What is Shoulder Impingement Syndrome?
The shoulder is possibly the most complex joint in the body. It is formed by three bones; the Scapula (shoulder blade), the Humerus (bone of the upper arm) and Clavicle (collar bone). It is a very flexible ball and socket joint which means it is not as stable as other joints.
Numerous muscles connect and more importantly control the shoulder complex. The most important of these muscles are the Rotator Cuff, which consist of 4 muscles in total. The Rotator Cuff itself is a group of muscles that attach the top of the arm to the shoulder blade. The muscles work together to stabilise the shoulder whilst you move your arm. If the rotator cuff is not working correctly it can affect the way you control your shoulder joint resulting in “Impingement”.
Shoulder impingement is a term used to describe pain in the shoulder usually with movements of arm out to the side or overhead activities. People often report difficulty with tasks such as washing hair, putting on a coat, or sports such as tennis and netball.
Rotator Cuff Pain
Other terms for the condition can be “Rotator Cuff Pain” or “Subacromial Pain Syndrome”. This type of shoulder pain is very common and up to 80% of people will experience it, to some degree, in their lifetime.
The presence of this pain is often not explicitly associated with new damage to the structures of the shoulder. In fact, studies using ultrasound imaging have shown that nearly all (>96%) of asymptomatic (people without any symptoms) subjects have abnormal findings in their shoulder. This clearly illustrates that the presence of damage, or changes, on imaging of the shoulder does not always correlate with any pain you may experience.
This in turn raises the question “why do you have pain?”. This type of pain is usually caused by poor control, reduced strength or overuse of the shoulder. It can happen suddenly, for example overdoing it in the gym or in the garden. It can also have a slow gradual onset usually caused by reduced strength or sustained poor postures.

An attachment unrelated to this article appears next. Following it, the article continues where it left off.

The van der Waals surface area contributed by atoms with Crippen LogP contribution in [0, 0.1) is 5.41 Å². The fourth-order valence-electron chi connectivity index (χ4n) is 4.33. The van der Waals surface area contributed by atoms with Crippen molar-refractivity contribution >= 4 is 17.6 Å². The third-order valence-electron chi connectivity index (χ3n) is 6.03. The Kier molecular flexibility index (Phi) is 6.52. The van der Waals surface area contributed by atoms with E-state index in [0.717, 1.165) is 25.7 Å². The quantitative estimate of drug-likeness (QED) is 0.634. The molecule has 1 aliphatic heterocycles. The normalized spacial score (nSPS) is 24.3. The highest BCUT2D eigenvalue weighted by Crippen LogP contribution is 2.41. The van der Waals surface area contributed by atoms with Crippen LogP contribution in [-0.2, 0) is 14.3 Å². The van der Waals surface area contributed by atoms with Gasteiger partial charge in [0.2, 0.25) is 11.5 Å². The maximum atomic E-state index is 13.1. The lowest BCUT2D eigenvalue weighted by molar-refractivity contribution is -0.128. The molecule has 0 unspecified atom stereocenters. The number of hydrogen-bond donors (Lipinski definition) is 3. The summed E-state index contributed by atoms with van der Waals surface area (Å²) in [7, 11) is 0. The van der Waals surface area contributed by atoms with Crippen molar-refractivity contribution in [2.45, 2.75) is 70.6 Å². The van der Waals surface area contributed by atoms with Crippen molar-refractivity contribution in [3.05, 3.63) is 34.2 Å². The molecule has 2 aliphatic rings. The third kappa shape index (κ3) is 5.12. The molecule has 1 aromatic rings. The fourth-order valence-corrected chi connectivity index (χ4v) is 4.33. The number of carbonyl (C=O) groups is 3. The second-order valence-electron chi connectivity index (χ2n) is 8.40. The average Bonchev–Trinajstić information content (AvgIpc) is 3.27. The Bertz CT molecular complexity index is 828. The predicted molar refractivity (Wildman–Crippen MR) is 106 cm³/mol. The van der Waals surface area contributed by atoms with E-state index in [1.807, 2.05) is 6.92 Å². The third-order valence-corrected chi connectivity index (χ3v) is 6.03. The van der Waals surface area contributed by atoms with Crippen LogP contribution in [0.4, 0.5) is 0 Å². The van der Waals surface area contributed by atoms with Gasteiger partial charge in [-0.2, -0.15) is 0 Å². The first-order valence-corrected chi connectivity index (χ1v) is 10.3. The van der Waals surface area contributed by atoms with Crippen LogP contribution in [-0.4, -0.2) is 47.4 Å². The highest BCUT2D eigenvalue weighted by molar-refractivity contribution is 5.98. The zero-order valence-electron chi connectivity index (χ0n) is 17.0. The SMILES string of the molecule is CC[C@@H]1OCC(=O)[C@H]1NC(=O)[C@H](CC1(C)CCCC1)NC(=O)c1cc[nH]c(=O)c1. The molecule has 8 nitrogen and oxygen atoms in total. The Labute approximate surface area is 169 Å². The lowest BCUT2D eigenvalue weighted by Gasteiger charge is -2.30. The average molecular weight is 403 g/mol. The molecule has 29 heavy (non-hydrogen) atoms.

This overload can cause shoulder structures, such as the Rotator Cuff tendons, to become painful. Occasionally this pain can spread down the arm and up the neck.
What treatments are available?
Physiotherapy is a vital part of recovering from this problem. If this issue is left unaddressed, it may linger for an extended period and even worsen over time. The role of Physiotherapy is to assist with and guide your recovery through the problem.
Initially, in the acutely painful stages, the first steps are to rest the shoulder to allow it to settle in its severity of pain. Soon, rehabilitation can begin, which will consist of personally tailored movements and strengthening in a graded manner.
Eventually, through effective Physiotherapy, you can rebuild a robust, resilient and pain free shoulder, that can do all the tasks you require from it and more.
On occasion, the cause of pain can be structural damage, such as tears to the shoulder tendons. If this is the case, many people have a full recovery with Physiotherapy alone. If, however, recovery is slow or your pain is not improving, an appointment with a Shoulder Specialist may be necessary to discuss other management options.
Usually, these other management options may include a scan, perhaps followed by local steroid injection and on rare occasions Arthroscopic (keyhole) surgery. We’re proud to have close working relationships with the most experienced and competent surgeons in London and, if a referral is made, our recommendation is only ever based upon the quality of care you are likely to receive from the Specialist.
About the Author
Sherief Marzouk is a specialist chartered physiotherapist based at our City of London clinic. He is an experienced physiotherapist with a special interest in shoulder rehabilitation who receives referrals from London’s most experienced shoulder surgeons. He has spent several years embedded in a specialised shoulder and upper limb unit on one of London’s largest teaching hospitals.
Sherief is currently working towards a Masters Degree in Sports Medicine Exercise and Health at University College London to further his treatments and include the latest research in his management of shoulder injuries. Sherief works in tandem with our Clinic Director, Martine Cooper, who is also a resident expert in treating Shoulder injuries.